The Halcyon Press was to publish limited editions only, chiefly aimed at an international market, for fanciers of exclusive works were exceptional in Holland at the time. In the year of the foundation of this distinguished, if expensive, bibliophile series Stols published his first English work, Odes by John Keats, in a dual language edition of 125 copies featuring Keats’s six famous odes. The following year, 1928, the Halcyon Press brought out The Marriage of Heaven and Hell, by William Blake (illus. 2-3) in a run of 325 copies on Pannekoek Antique paper, printed by Joh. Enschedé en Zonen, using van Krimpen’s Lutetia Roman and Italic with caps in red for the initials. They were bound in limp parchment with the title on the spine and the printer’s mark on the upper cover in gold, or in quarter buckram. The editorship was entrusted to P. N. van Eyck (1887-1954), a prominent Dutch poet and journalist, who later became professor of Dutch literature at the University of Leiden. Although Stols had hinted that he had drawn van Eyck’s attention to André Gide’s French translation of The Marriage of Heaven and Hell, published first in the 1922 issue of the Nouvelle Revue Française and separately reprinted in 1923 by Claude Aveline, Stols’s French agent in Paris, it was probably van Eyck himself who had spurred Stols to publish Blake’s work. In a letter to Stols, dated 12 September 1927, van Eyck, residing in London as a foreign correspondent, focused on Max Lowman’s facsimile edition of Blake’s Marriage of Heaven and Hell, published in 1927 by J. M. Dent, and from the many books on Blake in van Eyck’s library we know that ever since 1925 he had been engrossed in the English poet.12↤ 12. See S. A. J. van Faassen, “Een Weldoordacht Uitgaafje,” Optima 6 (1988-89): 310. I am much indebted to this article for information concerning the relationship between Stols, van Eyck, and van Krimpen.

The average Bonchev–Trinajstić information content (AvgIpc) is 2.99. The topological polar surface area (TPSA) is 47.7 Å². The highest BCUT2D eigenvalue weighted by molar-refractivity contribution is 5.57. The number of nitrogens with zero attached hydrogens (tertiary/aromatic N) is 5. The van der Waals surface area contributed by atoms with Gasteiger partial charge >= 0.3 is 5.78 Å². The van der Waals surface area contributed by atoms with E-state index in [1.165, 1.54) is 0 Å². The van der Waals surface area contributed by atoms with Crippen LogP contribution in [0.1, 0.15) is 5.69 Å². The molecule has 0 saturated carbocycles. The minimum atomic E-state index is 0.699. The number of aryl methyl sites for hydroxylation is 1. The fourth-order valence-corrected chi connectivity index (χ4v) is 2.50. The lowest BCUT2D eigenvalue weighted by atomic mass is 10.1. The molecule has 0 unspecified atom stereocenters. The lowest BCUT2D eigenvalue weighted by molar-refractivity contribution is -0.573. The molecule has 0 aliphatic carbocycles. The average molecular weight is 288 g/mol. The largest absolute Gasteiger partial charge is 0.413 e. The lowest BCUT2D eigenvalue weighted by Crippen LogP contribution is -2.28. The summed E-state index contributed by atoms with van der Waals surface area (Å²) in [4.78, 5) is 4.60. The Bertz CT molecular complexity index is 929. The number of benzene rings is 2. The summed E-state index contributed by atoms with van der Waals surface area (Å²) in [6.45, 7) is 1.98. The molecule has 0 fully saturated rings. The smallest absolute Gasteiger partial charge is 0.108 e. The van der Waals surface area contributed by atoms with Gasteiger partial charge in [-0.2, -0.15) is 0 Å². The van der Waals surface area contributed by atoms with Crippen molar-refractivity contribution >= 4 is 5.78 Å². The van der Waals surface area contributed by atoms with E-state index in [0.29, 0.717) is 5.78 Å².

Apparently the preparatory work for the text and typography of Stols’s The Marriage of Heaven and Hell entailed some serious difficulties. Stols spoke of “a vehement quarrel” between van Eyck and van Krimpen because begin page 107 | ↑ back to top ↤ 13. “Chronological List of the English Publications of The Halcyon Press, 1927-1934,” The Private Library 5 (1972): 76.
The publisher had left the typography entirely in Van Eyck’s hands—considering him deservedly as an experienced private printer—but had not reckoned with Van Krimpen’s touchiness. It appeared that the latter did not suffer interference with typographic design in ‘his’ department . . . . It became a question of ‘give and take.’13
Whatever the differences of opinion between van Eyck and van Krimpen concerning the typography, The Marriage of Heaven and Hell was printed as a brilliant example of their superior craftsmanship and therefore must be seen as a fine tribute to Blake’s genius. Regrettably, I have been unable to trace any critical English and Dutch response to this splendid publication. But that Stols scored a success with his Halcyon Press’s publications in English appears from the fact that he continued to bring out such exclusive English works, including Dante Gabriel Rossetti’s Hand and Soul (1928), Milton’s The Sonnets, Both English and Italian (1929), Keats’s The Collected Sonnets (1930), Lord Byron’s Lyrical Poems (1933), etc.